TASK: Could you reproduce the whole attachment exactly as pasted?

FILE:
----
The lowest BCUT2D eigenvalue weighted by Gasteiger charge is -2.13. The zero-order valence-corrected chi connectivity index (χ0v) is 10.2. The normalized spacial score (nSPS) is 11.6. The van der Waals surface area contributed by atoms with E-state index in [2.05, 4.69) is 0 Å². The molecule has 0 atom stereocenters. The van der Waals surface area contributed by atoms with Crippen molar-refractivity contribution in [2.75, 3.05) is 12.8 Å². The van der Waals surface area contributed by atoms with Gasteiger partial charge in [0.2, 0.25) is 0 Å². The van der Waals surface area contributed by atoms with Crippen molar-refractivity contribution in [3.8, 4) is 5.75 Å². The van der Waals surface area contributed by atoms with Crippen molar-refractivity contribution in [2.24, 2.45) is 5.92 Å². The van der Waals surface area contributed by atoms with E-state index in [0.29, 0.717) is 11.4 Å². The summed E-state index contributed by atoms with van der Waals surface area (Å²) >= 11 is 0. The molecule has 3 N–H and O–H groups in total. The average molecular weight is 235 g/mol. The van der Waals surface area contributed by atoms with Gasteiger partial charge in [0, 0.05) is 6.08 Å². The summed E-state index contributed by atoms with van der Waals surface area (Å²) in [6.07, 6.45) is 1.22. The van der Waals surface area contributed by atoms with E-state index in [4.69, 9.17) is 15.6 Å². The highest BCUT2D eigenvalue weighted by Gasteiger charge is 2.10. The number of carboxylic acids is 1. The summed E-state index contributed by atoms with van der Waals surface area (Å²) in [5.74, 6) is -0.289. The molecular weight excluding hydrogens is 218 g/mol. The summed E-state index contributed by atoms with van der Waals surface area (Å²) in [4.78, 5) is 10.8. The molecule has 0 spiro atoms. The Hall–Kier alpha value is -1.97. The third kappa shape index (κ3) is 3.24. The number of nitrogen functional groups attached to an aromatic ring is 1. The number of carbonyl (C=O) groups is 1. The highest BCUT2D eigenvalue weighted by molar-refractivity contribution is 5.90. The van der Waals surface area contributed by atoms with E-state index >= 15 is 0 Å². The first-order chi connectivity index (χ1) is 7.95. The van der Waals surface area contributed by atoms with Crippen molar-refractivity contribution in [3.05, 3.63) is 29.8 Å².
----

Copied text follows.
The lowest BCUT2D eigenvalue weighted by Gasteiger charge is -2.13. The zero-order valence-corrected chi connectivity index (χ0v) is 10.2. The normalized spacial score (nSPS) is 11.6. The van der Waals surface area contributed by atoms with E-state index in [2.05, 4.69) is 0 Å². The molecule has 0 atom stereocenters. The van der Waals surface area contributed by atoms with Crippen molar-refractivity contribution in [2.75, 3.05) is 12.8 Å². The van der Waals surface area contributed by atoms with Gasteiger partial charge in [0.2, 0.25) is 0 Å². The van der Waals surface area contributed by atoms with Crippen molar-refractivity contribution in [3.8, 4) is 5.75 Å². The van der Waals surface area contributed by atoms with Crippen molar-refractivity contribution in [2.24, 2.45) is 5.92 Å². The van der Waals surface area contributed by atoms with E-state index in [0.29, 0.717) is 11.4 Å². The summed E-state index contributed by atoms with van der Waals surface area (Å²) >= 11 is 0. The molecule has 3 N–H and O–H groups in total. The average molecular weight is 235 g/mol. The van der Waals surface area contributed by atoms with Gasteiger partial charge in [0, 0.05) is 6.08 Å². The summed E-state index contributed by atoms with van der Waals surface area (Å²) in [6.07, 6.45) is 1.22. The van der Waals surface area contributed by atoms with E-state index in [4.69, 9.17) is 15.6 Å². The highest BCUT2D eigenvalue weighted by Gasteiger charge is 2.10. The number of carboxylic acids is 1. The summed E-state index contributed by atoms with van der Waals surface area (Å²) in [5.74, 6) is -0.289. The molecular weight excluding hydrogens is 218 g/mol. The summed E-state index contributed by atoms with van der Waals surface area (Å²) in [4.78, 5) is 10.8. The molecule has 0 spiro atoms. The Hall–Kier alpha value is -1.97. The third kappa shape index (κ3) is 3.24. The number of nitrogen functional groups attached to an aromatic ring is 1. The number of carbonyl (C=O) groups is 1. The highest BCUT2D eigenvalue weighted by molar-refractivity contribution is 5.90. The van der Waals surface area contributed by atoms with E-state index >= 15 is 0 Å². The first-order chi connectivity index (χ1) is 7.95. The van der Waals surface area contributed by atoms with Crippen molar-refractivity contribution in [3.05, 3.63) is 29.8 Å².